The days are getting longer and warmer, and the snow is melting, and ranchers running spring-calving operations are benning their season. Deciding between a spring-calving and a fall-calving operation depends greatly on the resources that are available to your ranch at certain times of the year. There are benefits and drawbacks to both, and it’s important to understand them before you decide which operation to run. Here is a breakdown of things to consider when deciding on spring-calving vs. fall-calving.
Time and Labor
This is one of more obvious points to consider when making your calving-season decision because if you don’t have the time, your calving season will be unsuccessful regardless of the time of year.
If you run a crop production on your ranch as well as a cow-calf operation, odds are you have already decided on spring-calving. Calving season is one of the busiest, labor intensive seasons on any cattle ranch, and all available resources are usually dedicated to a successful season. Spring-calving season happens just before crop planting season, which allows ranchers to dedicate the time and labor they need to their calving operation before focusing on crops.
Fall-calving season occurs squarely during harvest season, making it almost impossible for ranch owners to dedicate the proper labor resources to both operations. So, if you plan to grow crops and run a cattle operation, the decision between fall-calving and spring-calving is basically already made for you.
Nutrition and Forage Availability
Another obvious consideration is the supply of forage that is available in your area during certain times of the year. Lactating cows need the proper nutritional support to feed calves. Therefore, the seasonal nutrition available is a major factor in whether a spring or fall calving season is best for you.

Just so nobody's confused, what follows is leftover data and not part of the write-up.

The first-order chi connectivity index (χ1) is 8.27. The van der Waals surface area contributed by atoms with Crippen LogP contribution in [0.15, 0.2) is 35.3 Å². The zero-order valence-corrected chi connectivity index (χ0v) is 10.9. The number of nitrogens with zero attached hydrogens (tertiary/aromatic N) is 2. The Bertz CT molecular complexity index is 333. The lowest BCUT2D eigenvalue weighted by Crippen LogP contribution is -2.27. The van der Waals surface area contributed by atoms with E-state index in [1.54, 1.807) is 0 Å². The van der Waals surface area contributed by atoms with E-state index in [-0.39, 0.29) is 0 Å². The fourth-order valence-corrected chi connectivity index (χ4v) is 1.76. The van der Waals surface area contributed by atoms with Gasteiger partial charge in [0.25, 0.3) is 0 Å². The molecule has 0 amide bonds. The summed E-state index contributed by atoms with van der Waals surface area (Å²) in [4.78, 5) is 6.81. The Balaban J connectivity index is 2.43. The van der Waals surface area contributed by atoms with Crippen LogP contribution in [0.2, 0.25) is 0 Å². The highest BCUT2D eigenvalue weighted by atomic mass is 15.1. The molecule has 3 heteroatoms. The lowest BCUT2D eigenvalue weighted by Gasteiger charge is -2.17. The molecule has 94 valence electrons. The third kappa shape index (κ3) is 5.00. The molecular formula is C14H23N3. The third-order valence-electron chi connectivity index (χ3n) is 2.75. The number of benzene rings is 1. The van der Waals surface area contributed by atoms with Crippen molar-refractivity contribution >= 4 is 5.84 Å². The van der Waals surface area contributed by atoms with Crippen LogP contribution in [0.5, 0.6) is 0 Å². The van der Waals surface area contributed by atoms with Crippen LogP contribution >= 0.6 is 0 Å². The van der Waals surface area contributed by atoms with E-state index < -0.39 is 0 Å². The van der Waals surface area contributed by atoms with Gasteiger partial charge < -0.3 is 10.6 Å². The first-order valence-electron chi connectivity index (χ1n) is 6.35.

Fall-calving cow nutrition aligns with cool season grasses and, similarly, spring-calving cow nutrition aligns with warm season grasses.
Weaning and Calving Rates
Weaning weights can differ seasonally for many reasons, including climate conditions and forage supply. Fall-calving cows have a higher nutritional demand because they need to support calves through the winter months when forage supply is low. This usually causes higher feed costs for ranchers running fall-calving operations.
Spring-calving cows, on the other hand, don’t require as much feed, however, lower spring-calving rates are a possibility due to fescue toxicity. Calving-rates can be lower in cows that graze tall fescue.
As with any business, money does the talking in a cattle operation, and a major determining factor in which calving season is best for you is cattle and feed prices.
The price difference among calves is due to supply and demand. A fall-born calf will usually be bought at a higher price in the spring than a spring-born calf of the same weight in the fall. This is because there are more spring-born calves available in the fall. The high supply of calves in fall usually stems from the high demand for calves in the spring when grass begins to grow providing more forage and feed prices decrease.